West Antarctic shown in red. Source: The Guardian
Two separate groups of climate scientists have concluded that the West Antarctic ice sheet is in the process of collapsing, and that this process is inevitable. The result will be that the sea level will rise at least four feet, and maybe as much as 12 feet, putting Houston, New Orleans, Miami, New York City, Boston and other coastal cities under water.
But don’t worry! The scientists say this is a slow process that won’t end during the lifetime of anybody now alive.
So how much should we worry? How much should we worry about the whole question of climate change?  The world’s weather is changing, and long-term global temperatures are rising, but this is the result of things that were done or not done in previous generations. Nothing that we do to reduce greenhouse gas emissions and mitigate climate change will change this. It will only make things less bad for future generations.
How much do we owe future generations? The 18th century statesman Edmund Burke said we owe them a lot. He said society is a compact between past generations, the living and generations yet to come. We owe future generations at least as good a world as past generations passed on to us.
Some modern economists so we owe future generations little or nothing. They make economic calculations based on future benefits being less valuable than present benefits, based on a yearly discount equal to the prevailing rate of interest. Based on this method, the value of anything diminishes rapidly, and the value even of saving the world is very little after a century or so.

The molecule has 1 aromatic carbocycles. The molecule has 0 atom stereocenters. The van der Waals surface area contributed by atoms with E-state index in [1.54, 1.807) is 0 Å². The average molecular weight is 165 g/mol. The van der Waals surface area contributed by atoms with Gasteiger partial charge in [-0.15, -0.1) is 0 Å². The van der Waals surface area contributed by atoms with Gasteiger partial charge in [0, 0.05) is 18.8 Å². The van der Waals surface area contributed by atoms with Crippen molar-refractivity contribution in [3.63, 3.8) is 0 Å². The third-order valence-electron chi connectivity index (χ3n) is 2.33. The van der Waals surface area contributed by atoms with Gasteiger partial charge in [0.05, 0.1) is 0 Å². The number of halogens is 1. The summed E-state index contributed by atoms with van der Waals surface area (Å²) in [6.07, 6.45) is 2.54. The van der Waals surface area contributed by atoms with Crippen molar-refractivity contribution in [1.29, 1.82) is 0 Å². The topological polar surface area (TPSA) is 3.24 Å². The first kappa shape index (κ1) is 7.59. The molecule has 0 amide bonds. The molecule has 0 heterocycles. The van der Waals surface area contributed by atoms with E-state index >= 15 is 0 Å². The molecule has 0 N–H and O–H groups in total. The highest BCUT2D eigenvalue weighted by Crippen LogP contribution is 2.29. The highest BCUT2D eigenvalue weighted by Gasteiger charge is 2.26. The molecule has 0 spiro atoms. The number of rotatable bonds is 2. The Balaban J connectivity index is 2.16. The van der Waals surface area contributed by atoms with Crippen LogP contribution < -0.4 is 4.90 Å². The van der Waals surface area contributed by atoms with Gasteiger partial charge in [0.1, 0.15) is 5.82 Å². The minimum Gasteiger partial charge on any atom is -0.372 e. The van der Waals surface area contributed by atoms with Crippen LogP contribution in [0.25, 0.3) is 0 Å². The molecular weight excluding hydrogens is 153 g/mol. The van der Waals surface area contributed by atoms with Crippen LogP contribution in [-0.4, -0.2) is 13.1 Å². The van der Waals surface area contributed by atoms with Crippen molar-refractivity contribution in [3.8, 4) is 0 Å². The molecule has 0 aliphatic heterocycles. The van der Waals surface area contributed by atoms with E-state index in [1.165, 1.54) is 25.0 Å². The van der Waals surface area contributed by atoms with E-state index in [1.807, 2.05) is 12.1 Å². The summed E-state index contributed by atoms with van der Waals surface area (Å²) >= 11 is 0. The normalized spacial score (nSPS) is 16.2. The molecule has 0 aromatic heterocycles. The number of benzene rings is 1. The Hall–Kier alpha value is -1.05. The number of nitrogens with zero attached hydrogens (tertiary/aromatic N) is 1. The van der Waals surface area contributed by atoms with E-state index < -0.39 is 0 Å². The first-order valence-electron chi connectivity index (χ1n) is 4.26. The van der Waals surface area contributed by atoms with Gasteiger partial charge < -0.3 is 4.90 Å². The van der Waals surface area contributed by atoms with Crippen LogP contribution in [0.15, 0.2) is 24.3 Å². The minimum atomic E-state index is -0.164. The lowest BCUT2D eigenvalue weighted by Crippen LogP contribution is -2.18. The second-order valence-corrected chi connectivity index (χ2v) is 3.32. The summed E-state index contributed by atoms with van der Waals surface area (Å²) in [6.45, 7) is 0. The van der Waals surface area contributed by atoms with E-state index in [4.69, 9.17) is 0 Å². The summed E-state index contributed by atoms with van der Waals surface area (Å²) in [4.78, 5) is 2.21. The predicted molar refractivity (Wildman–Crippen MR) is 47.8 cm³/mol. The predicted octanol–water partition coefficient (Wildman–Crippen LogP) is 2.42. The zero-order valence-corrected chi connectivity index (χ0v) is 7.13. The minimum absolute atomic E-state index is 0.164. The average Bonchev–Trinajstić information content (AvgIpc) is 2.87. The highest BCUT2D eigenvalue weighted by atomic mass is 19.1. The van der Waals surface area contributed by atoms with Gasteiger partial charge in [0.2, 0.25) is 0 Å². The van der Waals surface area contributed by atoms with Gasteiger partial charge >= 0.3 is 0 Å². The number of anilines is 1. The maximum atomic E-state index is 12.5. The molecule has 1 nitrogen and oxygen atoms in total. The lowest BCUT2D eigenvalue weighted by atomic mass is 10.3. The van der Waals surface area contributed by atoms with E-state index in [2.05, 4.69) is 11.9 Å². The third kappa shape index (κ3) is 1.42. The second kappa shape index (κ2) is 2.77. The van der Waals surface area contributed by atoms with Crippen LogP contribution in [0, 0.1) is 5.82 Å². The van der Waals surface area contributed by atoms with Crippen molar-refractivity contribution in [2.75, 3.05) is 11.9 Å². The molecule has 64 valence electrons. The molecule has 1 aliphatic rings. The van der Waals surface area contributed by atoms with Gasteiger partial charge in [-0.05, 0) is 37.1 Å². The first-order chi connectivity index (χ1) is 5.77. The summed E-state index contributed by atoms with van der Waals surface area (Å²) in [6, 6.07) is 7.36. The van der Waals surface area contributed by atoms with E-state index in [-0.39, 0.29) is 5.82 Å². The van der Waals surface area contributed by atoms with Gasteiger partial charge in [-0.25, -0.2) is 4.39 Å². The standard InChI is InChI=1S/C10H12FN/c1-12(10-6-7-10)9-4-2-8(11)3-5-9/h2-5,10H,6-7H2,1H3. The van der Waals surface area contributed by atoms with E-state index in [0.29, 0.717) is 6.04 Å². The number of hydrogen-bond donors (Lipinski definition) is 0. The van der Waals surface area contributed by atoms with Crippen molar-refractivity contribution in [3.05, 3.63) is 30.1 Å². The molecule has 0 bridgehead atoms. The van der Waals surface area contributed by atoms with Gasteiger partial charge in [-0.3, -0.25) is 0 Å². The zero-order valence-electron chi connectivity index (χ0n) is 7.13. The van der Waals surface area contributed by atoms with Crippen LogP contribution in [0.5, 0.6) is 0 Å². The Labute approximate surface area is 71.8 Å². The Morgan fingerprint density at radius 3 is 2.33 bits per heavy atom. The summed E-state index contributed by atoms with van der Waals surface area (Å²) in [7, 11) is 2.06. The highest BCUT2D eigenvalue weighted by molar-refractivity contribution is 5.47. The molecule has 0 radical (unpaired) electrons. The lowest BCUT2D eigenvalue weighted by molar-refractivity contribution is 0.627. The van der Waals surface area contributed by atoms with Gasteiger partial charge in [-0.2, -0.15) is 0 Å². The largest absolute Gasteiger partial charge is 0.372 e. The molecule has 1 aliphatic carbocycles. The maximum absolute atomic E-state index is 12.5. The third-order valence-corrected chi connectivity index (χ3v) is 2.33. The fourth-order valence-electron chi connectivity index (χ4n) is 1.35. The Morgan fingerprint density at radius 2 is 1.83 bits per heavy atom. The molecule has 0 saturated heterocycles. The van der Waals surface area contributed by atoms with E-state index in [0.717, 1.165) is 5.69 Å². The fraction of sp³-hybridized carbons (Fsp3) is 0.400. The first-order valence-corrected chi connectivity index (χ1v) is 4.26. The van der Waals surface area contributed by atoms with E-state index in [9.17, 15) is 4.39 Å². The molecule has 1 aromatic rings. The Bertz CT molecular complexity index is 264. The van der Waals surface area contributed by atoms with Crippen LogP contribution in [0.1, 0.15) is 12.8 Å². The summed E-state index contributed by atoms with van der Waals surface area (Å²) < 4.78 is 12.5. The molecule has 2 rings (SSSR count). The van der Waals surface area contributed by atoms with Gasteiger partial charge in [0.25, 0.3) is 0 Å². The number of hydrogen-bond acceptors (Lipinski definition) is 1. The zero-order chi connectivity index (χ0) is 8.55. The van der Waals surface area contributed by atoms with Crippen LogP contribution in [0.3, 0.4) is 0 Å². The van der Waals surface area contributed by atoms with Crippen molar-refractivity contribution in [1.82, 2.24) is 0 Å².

There’s a more sophisticated economic argument that says that future generations will be wealthier and more technologically advanced than we are, so why should we sacrifice to help people who will be better off than we are? And, after all, can we really know what the priorities of future generations will be?
When I first heard of global climate change, back in the 1970s, I had my doubts as to whether it was real. But I still thought it was a good idea to reduce automobile and smokestack emissions and develop solar and wind energy because these things are good in themselves and, if global warming was real, so much the better.
I no longer doubt the reality of global climate change, but I no longer think it is possible to seriously mitigate it without reducing the American material standard of living and setting limits on everybody else’s standard of living. I am not so noble that I would unilaterally give up the benefits of, say, airplane travel unless everybody else did, and I don’t think this will happen until there is no other choice.
Present-day Americans have little sense either of the past or of the future.  In addition, it would be hard to ask Americans to sign up for unshared sacrifice when, for the past 20 or 30 years, the majority of Americans have undergone unshared sacrifice. Nor is it reasonable to expert the people of China and India, who between them comprise nearly half the world’s people, to give up their future hopes unless North Americans and western Europeans reduce our material standard to meet theirs.
I respect my friends in the Sierra Club and other groups who are campaigning to reduce greenhouse gas emissions. I think what they are doing makes sense, even though I also think what they are doing is unlikely to succeed. How about you? What do you think?